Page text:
If you get to travel, it often means you’re lucky; lucky to have taken the time off work, to have saved up enough for the trip, and sometimes in the case of solo travel, to have convinced friends, family, or your partner, that you’re totally fine alone.
So the last thing you want to do is put a gigantic damper on your good work by getting sick before, during, or after your time away.
We’ve put so much focus on not catching COVID these past two years, that we’ve almost forgotten about the many other common illnesses which you can pick up when you travel if you’re not aware or being properly cautious.
So now that borders are reopening, and we’re all vaccinated and armed against the pandemic, it’s time for a refresh on the basics of avoiding other common sickness.
Simple Ways to Avoid Getting Sick While You Travel
Knowledge is power, especially when it comes to getting sick abroad, so it’s important not to procrastinate on your planning, as there are many health checks you should do before your departure.
Things like getting any required vaccinations (beyond COVID, you may be required to get a Yellow Fever Vaccine, for instance), organizing medications for pre-existing conditions, and researching how to deal with food allergies are all ways to prevent yourself getting sick while traveling.
But the other factor we tend to forget about is stress.
The lead up to a trip can be incredibly stressful, especially if you’ve left much of the logistics to the last minute, so if you don’t have the basis out of the way before you leave, serious stress can weaken your immune system and make you very sick.
Prior planning means you won’t wear yourself out right before you leave, and won’t be vulnerable and susceptible to picking up a virus on the road. So don’t procrastinate!
Wash Your Hands
Contrary to what some believe, washing your hands was essential before the pandemic, and it’s definitely not something which should be tossed aside now that the pandemic is over (or the threat has lessened).
This is not new, and is a basic rule which should always be followed for preventing sickness, whether you’re traveling or staying at home.
Reality: There’s no way to avoid community germs when you travel. Even if you meticulously plan a solo road trip full of nothing but outdoorsy activities, you still have to stop for gas, use public restrooms, and buy food.
All those door handles, gas pumps, and credit card machines have had a ton of hands on them. Lots of hands mean lots of germs. If you are traveling by air, rail, or bus, assume no surface is safe.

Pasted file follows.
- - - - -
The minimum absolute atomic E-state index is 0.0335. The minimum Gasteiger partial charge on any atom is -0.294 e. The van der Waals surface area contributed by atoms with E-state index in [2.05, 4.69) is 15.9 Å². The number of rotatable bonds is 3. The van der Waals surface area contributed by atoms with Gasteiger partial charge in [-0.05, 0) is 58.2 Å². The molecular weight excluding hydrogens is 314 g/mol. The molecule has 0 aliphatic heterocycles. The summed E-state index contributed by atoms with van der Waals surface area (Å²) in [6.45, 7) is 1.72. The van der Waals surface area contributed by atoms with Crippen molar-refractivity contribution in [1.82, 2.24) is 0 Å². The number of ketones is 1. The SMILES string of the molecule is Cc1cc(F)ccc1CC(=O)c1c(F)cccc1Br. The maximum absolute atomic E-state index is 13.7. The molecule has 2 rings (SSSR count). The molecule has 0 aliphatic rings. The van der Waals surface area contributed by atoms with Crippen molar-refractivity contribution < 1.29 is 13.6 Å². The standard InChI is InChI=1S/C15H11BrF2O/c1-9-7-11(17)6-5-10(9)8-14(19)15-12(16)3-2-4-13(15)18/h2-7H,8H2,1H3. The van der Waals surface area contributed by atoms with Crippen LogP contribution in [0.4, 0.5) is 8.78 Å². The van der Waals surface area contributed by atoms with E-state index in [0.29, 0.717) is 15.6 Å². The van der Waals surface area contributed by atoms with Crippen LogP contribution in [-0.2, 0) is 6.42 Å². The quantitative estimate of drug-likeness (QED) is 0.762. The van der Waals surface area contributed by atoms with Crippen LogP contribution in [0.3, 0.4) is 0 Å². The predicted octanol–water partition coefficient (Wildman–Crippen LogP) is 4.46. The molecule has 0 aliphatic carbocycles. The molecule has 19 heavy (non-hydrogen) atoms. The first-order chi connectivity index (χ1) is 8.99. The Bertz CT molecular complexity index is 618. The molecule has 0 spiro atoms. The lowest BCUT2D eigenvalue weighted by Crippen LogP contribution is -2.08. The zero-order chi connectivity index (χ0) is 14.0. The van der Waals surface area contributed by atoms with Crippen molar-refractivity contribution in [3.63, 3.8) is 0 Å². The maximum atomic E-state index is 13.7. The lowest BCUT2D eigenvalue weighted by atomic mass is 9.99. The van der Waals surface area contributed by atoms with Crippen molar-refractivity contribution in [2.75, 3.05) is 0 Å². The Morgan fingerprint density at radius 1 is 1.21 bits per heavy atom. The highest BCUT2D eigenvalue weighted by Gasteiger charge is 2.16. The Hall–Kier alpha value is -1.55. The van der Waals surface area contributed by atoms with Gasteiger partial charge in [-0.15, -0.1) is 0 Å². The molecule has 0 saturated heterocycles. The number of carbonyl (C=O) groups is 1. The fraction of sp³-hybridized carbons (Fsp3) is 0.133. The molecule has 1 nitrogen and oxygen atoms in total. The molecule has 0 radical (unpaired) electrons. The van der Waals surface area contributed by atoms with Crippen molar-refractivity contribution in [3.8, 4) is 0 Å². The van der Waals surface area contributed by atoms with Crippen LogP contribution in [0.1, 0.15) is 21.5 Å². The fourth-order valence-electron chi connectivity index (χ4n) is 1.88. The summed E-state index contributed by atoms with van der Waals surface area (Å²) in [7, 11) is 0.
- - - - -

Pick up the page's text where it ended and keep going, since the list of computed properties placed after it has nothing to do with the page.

The great news is that washing your hands with plain old soap and water is a highly effective way to get those microscopic buggers who want to make you sneeze and cough off your skin and down the drain.
Wash your hands often and well. It’s probably the number one, most effective thing you can do to avoid getting ill from your travels.
Wash Your Face
Everyone touches their face, often without even realizing they’re doing it. In doing so, we deposit all kinds of potential stomach bugs, colds and flus right near our eyes, noses, and mouths.
Even when you are just out and about, not touching door handles or eating greasy food, there are air pollutants to contend with.
While a bout of pink eye likely won’t be the end of the world for you, it can really hurt. Besides, a swollen, discolored eye doesn’t exactly set the tone for the coolest Instagram photos of all time. And depending on which region of the worl you’re traveling, certain infections like trachoma can actually cause blindness.
Again, fortunately, some simple hygiene is the best antidote to any gross germs you’ve picked up along the way. Just wash your face at the end of every day.
The best face wash will be something like a scrub cleanser that gets the grime off your face, but also the dead skin cells that germs may be sticking to.
Check the Water Situation
So, you’re washing your hands, and washing your face, and you’re obviously drinking water while you’re traveling too (noting that accepting ice in drinks is also consuming local water).
Everywhere you go, there will be different water rules. So you need to know whether you can drink the tap water, or do you need to find bottled water?
Can you use tap water to make coffee or morning lemon water? Can you use tap water to brush your teeth? Is it safe to eat raw fruits and vegetables that have been rinsed with tap water?
Consuming contaminated water, even a little, can cause illnesses such as diarrhea, cholera, dysentery, typhoid, and polio.
Every area is different. Typically, within the United States and Canada, you can drink tap water. In Europe, tap water is generally safe to consume but may not taste good because culturally bottled water is the norm.
In Asia, Africa, and South America, you will need to look at the rules for the country and region in which you will be traveling.
That being said, it is very important to your health to make sure you hydrate. Figure out how to get safe water and drink, drink, drink to avoid fatigue and headaches.
These are four very simple ways to avoid sickness while you travel. While not an exhaustive list of all possible preventative measures, these basics will form a foundation for you to then build upon depending on the level of caution you wish to take.